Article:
Tablets Are Great, Unless You Are A Web Designer

Todd Michaud runs Power Thinking Media, which helps retailers and restaurants tackle the convergence of social, mobile and retail technologies. He spent nine years delivering technology platforms to more than 10,000 retail locations as VP of IT for Focus and Director of Retail Technology for Dunkin' Brands.

Trying to deliver a responsive Web design, an interface that is customized to your customer's Web surfing environment, is becoming nearly impossible thanks to the latest and greatest technology. Four trends are ripping apart the principles of solid Web design that existed even a few years ago: small tablets, better looking screens, mobile phones and netbooks (remember those?). The result is retailers spending a lot of money to make great looking Web sites and then finding out that a large portion of their users have a "less than optimal" experience.

When I saw last week's StorefrontBacktalk story by Frank Hayes about how top retailers did not seem to know that Android tablets existed, I was surprised, because those results were quite different than my own research done just a few months earlier. My research focused solely on the iPad. I found that most retailers serve up their full Web sites to an iPad 2, which left me wanting more. I thought it was ridiculous that my first experience was having to pinch out to be able to read the tiny font. But in Frank's research, he had found that the top retailers serve up their mobile sites to a Nexus 7 Android tablet, which means they aren't taking advantage of the iPad's larger screen and are serving up cut-down mobile content.

So what is causing us to have such different experiences, beyond Android versus iPad? It appears that the 7-inch form factor is the culprit. Last year, some 81 percent of tablets sold were iPads with a 10-inch-class display. Seven-inch tablets didn't exist until the Kindle Fire was released late in 2011. It's not surprising to me that retailers haven't adapted their sites for a platform that didn't exist even a year ago.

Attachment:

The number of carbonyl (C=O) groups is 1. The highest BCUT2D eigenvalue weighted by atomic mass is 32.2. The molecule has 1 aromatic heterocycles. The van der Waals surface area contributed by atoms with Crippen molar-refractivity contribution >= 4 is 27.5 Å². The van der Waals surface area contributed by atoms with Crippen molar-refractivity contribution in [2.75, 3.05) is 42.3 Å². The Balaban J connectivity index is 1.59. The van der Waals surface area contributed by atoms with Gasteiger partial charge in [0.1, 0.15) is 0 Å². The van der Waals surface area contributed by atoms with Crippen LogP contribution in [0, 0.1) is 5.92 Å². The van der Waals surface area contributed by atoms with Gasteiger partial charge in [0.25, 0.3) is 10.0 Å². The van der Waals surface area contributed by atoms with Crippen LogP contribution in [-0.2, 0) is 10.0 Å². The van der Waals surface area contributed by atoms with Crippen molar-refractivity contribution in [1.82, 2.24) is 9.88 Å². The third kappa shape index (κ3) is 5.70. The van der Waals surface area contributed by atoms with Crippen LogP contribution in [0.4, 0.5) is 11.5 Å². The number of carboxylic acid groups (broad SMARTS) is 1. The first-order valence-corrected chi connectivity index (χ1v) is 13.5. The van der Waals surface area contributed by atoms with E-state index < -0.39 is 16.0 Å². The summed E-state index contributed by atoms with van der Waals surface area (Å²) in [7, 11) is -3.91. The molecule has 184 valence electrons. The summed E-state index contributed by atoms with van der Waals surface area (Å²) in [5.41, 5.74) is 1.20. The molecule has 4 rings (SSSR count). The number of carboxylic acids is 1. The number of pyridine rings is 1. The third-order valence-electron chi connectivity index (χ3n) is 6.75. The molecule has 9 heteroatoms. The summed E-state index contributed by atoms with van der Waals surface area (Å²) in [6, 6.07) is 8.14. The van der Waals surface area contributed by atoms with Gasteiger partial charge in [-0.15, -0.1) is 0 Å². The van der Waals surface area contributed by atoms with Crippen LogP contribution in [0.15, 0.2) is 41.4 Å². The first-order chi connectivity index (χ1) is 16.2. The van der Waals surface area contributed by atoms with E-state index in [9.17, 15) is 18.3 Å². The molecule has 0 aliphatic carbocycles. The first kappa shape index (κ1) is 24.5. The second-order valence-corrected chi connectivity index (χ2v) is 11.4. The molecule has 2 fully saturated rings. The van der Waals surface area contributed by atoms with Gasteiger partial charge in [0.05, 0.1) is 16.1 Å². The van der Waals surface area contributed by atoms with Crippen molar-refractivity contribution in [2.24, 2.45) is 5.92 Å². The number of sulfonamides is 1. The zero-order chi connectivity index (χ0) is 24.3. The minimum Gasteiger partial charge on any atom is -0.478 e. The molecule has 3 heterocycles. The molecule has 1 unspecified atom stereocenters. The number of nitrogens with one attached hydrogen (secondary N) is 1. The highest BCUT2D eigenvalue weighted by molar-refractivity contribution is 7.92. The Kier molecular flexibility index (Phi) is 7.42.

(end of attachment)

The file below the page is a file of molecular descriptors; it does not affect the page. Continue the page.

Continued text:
But it's important to know that most Web design done today is based on pixel width. A Web developer or designer is typically creating one or more views of the content based on the number of pixels wide the content will be. Most Web sites you see today are typically built for around 1,000 pixels wide. This was done because, until recently, the "most common" screen resolution width was 1,024 pixels. So designers, looking to optimize their content for the largest group of customers, built for the average.

Although mobile phones presented a challenge when the iPhone was first released (very few retailers had modified their content to support the BlackBerry crowd previously), developers eventually responded by creating a second set of content designed for these smaller screens. They also adjusted what content was presented on these screens, because it quickly became apparent that users accessing the Web site "on the go" from their phones wanted/needed different information than those surfing from their desks. So smart retailers developed mobile apps that focus on a store finder, hours of operations, contact information and a product catalog designed to be mobile friendly.